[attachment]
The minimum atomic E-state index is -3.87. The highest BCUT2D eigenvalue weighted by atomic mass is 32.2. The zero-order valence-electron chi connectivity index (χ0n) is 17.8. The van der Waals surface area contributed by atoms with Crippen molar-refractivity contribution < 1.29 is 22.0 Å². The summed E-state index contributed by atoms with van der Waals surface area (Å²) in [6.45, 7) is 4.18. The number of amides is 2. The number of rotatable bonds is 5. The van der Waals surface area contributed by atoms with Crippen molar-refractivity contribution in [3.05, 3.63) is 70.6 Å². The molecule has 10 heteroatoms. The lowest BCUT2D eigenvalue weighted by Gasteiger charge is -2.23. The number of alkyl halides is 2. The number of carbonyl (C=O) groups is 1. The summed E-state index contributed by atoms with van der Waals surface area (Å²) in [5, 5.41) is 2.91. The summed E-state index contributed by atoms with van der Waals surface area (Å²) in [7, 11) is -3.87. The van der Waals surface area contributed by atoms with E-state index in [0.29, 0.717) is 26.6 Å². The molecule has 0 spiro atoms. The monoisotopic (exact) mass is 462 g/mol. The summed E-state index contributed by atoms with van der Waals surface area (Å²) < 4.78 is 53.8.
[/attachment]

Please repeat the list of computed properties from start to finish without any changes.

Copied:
The minimum atomic E-state index is -3.87. The highest BCUT2D eigenvalue weighted by atomic mass is 32.2. The zero-order valence-electron chi connectivity index (χ0n) is 17.8. The van der Waals surface area contributed by atoms with Crippen molar-refractivity contribution < 1.29 is 22.0 Å². The summed E-state index contributed by atoms with van der Waals surface area (Å²) in [6.45, 7) is 4.18. The number of amides is 2. The number of rotatable bonds is 5. The van der Waals surface area contributed by atoms with Crippen molar-refractivity contribution in [3.05, 3.63) is 70.6 Å². The molecule has 10 heteroatoms. The lowest BCUT2D eigenvalue weighted by Gasteiger charge is -2.23. The number of alkyl halides is 2. The number of carbonyl (C=O) groups is 1. The summed E-state index contributed by atoms with van der Waals surface area (Å²) in [5, 5.41) is 2.91. The summed E-state index contributed by atoms with van der Waals surface area (Å²) in [7, 11) is -3.87. The van der Waals surface area contributed by atoms with E-state index in [0.29, 0.717) is 26.6 Å². The molecule has 0 spiro atoms. The monoisotopic (exact) mass is 462 g/mol. The summed E-state index contributed by atoms with van der Waals surface area (Å²) < 4.78 is 53.8.